Request inspection copy
Lecturers may request a copy of this title for inspection
The Ottoman Empire was one of the most important non-Western states to survive from medieval to modern times, and played a vital role in European and global history. It continues to affect the peoples of the Middle East, the Balkans and central and western Europe to the present day. This new survey examines the major trends during the latter years of the empire; it pays attention to gender issues and to hotly-debated topics such as the treatment of minorities. In this second edition, Donald Quataert has updated his lively and authoritative text, revised the bibliographies, and included brief biographies of major figures on the Byzantines and the post Ottoman Middle East. This accessible narrative is supported by maps, illustrations and genealogical and chronological tables, which will be of help to students and non-specialists alike. It will appeal to anyone interested in the history of the Middle East.Read more
- This major textbook is written in an accessible and student-friendly style
- The text offers both chronological and thematic approaches
- Donald Quataert is a major expert on the subject
Reviews & endorsements
'The new methodological approach is remarkable.' Archiv orientalniSee more reviews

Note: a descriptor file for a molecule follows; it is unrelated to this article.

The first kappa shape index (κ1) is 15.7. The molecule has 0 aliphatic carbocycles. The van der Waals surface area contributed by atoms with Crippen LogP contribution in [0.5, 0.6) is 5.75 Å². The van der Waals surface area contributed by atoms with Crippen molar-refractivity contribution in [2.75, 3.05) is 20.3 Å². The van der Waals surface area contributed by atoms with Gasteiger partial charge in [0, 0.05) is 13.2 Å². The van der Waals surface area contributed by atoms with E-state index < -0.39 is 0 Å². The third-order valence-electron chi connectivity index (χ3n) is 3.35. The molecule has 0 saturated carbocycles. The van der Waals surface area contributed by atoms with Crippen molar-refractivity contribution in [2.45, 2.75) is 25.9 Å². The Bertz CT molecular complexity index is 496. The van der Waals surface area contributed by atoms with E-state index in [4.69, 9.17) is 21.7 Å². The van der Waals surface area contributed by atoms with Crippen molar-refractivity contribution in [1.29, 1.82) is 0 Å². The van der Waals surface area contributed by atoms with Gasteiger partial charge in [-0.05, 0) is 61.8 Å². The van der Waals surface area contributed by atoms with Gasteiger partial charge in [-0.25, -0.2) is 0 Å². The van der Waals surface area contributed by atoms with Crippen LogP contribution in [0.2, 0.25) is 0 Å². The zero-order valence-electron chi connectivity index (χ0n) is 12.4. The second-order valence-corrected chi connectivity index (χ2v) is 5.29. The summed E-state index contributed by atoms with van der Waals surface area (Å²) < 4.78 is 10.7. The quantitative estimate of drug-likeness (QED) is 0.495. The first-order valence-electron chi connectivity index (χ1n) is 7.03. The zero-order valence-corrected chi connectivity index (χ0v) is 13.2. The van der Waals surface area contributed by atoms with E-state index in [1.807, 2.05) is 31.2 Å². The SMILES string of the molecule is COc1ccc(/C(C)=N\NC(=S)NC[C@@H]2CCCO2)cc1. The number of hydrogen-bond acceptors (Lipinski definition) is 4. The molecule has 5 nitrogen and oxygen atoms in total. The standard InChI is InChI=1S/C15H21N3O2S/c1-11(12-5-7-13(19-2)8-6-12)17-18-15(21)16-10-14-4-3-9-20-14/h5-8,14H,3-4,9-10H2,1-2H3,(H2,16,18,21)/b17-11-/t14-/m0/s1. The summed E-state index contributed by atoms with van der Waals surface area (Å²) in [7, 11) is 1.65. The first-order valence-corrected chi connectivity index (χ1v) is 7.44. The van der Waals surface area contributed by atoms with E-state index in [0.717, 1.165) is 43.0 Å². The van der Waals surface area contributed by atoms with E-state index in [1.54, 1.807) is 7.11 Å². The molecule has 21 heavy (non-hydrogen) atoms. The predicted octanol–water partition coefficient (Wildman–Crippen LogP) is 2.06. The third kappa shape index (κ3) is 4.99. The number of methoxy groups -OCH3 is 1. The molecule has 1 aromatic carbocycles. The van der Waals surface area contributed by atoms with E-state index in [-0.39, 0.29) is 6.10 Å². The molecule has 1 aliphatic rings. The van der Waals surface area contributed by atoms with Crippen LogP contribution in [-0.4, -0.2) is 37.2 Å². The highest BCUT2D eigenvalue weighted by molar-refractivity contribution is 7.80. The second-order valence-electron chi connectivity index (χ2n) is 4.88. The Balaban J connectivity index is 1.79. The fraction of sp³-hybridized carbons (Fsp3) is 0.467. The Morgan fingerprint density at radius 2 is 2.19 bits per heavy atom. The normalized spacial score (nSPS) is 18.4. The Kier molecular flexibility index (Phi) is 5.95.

'A revised edition of one of the best short introductions to Ottoman history.' Cornucopia
Not yet reviewed
Be the first to review
Review was not posted due to profanity×
- Edition: 2nd Edition
- Date Published: August 2005
- format: Paperback
- isbn: 9780521547826
- length: 234 pages
- dimensions: 228 x 153 x 21 mm
- weight: 0.39kg
- contains: 19 b/w illus. 8 maps
- availability: Available
Table of Contents
1. Why study Ottoman history?
2. The Ottoman Empire from its origins until 1683
3. The Ottoman Empire, 1638–1798
4. The nineteenth century
5. The Ottomans and their wider world
6. Ottoman methods of rule
7. The Ottoman economy: population, transport, trade, agriculture and manufacturing
8. Ottoman society and popular culture
9. Intercommunal relations and their transformation
10. Legacies of the Ottoman Empire.
Sorry, this resource is locked
Please register or sign in to request access. If you are having problems accessing these resources please email email@example.comRegister Sign in
You are now leaving the Cambridge University Press website. Your eBook purchase and download will be completed by our partner www.ebooks.com. Please see the permission section of the www.ebooks.com catalogue page for details of the print & copy limits on our eBooks.Continue ×
Are you sure you want to delete your account?
This cannot be undone.
Thank you for your feedback which will help us improve our service.
If you requested a response, we will make sure to get back to you shortly.×